The definition and limits of cloud computing are still evolving. At its simplest, cloud computing is a type of computing where both applications and infrastructure capabilities are provided to end users as storing, processing and sharing information service through the Internet. Some cloud services offered by Apple, Google, or Microsoft, may be free to end users.

For a general user, cloud computing may provide a reasonable option for storing or sharing personal information. University departments, whether administrative, academic or research, planning on using such services need to be aware that all must adhere to security policies and standards as well as provincial and federal laws.

The information below is taken from Carleton’s Cloud Computing Security Guidelines.  The full document identifies security and data privacy concerns that must be considered when purchasing or using cloud computing services at Carleton University.

Types of Cloud Computing Services

There are numerous types of third party cloud computing services available that may be appropriate for individual or University use. Some examples are:

  • External email services; e.g., Hotmail, Gmail, etc.
  • Chat & Instant Messaging Services; e.g., MSM, AIM, etc.
  • Social Networking Services; e.g., Twitter, Facebook, etc.
  • Hosted Application Services; e.g., Google Docs
  • File Sharing; e.g., Dropbox, Copy, etc.

Your Responsibility

As a member of the University community, you should be aware of the sensitivity or conditional uses of the data you generate, have access to, or receive. Should you ever need to store or share University information in a manner not currently provided within the University’s computing environment, always consider its sensitivity before doing so.

Storage and transmission of sensitive information should be limited to cloud computing resources that are protected by the University’s physical, technical and/or administrative processes for safeguarding data.  When considering cloud computing services that may be entrusted with University data or communication tools, it is a good idea to consult with the Information Security staff in ITS (Information Technology Services) to help understand and navigate the issues of security and confidentiality.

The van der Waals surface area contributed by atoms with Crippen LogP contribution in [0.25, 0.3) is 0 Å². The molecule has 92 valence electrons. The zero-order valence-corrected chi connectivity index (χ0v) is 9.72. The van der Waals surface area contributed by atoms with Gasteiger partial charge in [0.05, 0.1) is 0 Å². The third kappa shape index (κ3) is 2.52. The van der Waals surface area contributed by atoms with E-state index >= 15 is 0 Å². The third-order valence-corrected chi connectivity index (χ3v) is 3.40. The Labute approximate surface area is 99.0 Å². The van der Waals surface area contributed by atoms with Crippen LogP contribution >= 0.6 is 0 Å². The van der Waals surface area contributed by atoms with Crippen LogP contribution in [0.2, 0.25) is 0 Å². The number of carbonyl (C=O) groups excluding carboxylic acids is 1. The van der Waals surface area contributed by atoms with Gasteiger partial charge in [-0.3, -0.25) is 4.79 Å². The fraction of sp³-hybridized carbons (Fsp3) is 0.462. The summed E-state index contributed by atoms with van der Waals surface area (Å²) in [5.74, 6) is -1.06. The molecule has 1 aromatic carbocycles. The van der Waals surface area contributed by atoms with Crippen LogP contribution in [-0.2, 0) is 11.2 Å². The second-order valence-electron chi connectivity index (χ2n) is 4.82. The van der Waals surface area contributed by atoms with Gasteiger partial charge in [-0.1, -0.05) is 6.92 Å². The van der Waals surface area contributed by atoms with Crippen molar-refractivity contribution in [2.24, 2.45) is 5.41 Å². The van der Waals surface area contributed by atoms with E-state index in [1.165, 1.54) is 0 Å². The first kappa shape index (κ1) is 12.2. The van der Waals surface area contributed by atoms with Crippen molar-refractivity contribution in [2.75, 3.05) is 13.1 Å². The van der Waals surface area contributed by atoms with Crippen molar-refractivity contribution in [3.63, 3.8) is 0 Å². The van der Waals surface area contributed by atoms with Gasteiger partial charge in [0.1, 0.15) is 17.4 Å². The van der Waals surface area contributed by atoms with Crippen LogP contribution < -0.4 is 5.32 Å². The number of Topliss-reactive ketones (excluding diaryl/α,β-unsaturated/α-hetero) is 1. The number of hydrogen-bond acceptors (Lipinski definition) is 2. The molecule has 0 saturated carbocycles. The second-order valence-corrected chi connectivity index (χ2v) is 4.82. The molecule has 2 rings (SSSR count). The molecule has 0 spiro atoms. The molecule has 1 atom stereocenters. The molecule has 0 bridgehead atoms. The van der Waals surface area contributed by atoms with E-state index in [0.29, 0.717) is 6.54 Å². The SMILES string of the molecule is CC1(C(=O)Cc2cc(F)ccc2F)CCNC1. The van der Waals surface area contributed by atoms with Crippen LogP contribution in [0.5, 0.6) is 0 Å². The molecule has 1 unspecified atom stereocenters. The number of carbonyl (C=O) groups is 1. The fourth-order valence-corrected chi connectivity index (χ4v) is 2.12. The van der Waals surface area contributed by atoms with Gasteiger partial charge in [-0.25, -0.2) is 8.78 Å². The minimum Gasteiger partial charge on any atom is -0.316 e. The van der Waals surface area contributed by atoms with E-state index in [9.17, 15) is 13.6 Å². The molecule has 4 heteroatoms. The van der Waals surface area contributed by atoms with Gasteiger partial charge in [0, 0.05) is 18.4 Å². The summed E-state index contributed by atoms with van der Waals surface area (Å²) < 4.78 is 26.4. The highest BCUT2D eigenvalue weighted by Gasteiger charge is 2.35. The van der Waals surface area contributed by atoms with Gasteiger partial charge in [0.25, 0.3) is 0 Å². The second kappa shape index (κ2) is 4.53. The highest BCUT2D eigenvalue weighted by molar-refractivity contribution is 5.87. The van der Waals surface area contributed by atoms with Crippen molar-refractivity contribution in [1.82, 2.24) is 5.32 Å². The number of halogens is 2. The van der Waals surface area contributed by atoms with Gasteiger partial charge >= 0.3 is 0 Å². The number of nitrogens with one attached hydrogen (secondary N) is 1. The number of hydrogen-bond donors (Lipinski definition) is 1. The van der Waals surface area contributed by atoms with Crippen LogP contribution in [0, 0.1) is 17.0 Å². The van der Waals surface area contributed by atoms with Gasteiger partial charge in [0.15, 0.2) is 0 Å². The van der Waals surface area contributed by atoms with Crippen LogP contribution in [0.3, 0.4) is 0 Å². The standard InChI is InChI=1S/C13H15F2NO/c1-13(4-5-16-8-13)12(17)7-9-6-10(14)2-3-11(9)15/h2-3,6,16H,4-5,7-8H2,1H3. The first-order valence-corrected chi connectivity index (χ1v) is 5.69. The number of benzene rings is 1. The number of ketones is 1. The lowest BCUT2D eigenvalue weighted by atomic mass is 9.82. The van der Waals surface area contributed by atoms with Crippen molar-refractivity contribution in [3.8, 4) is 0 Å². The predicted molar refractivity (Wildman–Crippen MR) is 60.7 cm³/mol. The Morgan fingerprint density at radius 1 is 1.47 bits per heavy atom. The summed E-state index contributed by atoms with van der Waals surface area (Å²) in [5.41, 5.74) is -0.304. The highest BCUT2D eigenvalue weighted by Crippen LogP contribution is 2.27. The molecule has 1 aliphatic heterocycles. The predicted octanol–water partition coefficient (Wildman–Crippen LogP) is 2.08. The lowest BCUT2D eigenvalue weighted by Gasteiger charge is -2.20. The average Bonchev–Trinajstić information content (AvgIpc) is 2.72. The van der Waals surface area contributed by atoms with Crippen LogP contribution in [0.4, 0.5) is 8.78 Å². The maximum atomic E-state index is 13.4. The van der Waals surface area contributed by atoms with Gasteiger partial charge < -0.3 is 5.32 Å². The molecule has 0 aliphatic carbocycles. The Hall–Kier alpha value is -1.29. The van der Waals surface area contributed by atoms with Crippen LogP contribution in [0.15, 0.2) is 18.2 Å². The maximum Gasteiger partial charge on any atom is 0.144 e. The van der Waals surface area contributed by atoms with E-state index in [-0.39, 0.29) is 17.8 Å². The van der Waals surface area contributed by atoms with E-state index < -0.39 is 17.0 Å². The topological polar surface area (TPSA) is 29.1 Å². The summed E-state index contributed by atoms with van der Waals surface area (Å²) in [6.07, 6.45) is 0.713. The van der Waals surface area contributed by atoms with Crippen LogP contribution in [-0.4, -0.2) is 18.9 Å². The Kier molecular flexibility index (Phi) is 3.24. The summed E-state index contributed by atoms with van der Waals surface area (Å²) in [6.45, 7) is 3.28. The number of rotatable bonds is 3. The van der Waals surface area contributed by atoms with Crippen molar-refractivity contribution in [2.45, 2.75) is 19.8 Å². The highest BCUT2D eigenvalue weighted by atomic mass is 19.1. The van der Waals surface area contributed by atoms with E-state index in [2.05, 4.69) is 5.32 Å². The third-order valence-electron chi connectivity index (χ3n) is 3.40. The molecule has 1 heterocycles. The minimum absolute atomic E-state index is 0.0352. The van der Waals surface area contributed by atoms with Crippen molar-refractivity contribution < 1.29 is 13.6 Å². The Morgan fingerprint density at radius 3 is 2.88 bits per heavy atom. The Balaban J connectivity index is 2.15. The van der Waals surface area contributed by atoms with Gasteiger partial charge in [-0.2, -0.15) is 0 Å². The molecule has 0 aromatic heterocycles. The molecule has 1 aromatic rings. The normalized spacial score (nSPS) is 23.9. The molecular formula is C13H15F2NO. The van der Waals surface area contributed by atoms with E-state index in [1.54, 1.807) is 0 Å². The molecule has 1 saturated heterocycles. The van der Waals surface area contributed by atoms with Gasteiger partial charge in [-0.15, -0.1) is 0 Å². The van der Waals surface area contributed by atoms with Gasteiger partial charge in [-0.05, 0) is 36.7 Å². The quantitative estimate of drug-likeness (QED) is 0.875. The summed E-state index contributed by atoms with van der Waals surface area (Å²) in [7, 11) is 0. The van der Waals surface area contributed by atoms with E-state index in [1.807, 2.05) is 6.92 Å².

Information Security and Data Privacy Concerns

There are a number of information security and data privacy concerns regarding the use of cloud computing services at the University. They include:

  • Loss of information confidentiality and potential brand damage to Carleton; e.g., data breaches
  • Non-compliance with federal and provincial privacy legislation
  • Cloud computing providers’ unilateral change of their terms of service
  • Loss of information; e.g., disappearance of cloud provider with no backup at the University
  • Loss of information ownership
  • Availability of information; e.g., denial of service
  • Loss of control over information; e.g., information stored in non-University cloud accounts
  • Inability to investigate the loss of information confidentiality or availability
  • Inability to satisfy timely information requests for legal, investigatory or compliance purposes
  • Hijacking of cloud computing account or service
  • Inability of the University to control information access controls

There are also legal concerns with the use of cloud computing.

When engaging a third party to provide cloud computing services, the contractual agreement must include provisions that ensure the University is notified of information security incidents within an acceptable period of time.

Depending on the type of incident, the University may have obligations to report breaches to other bodies including provincial and federal governments where Personally Identifiable Information (PII) is involved.

Reference Material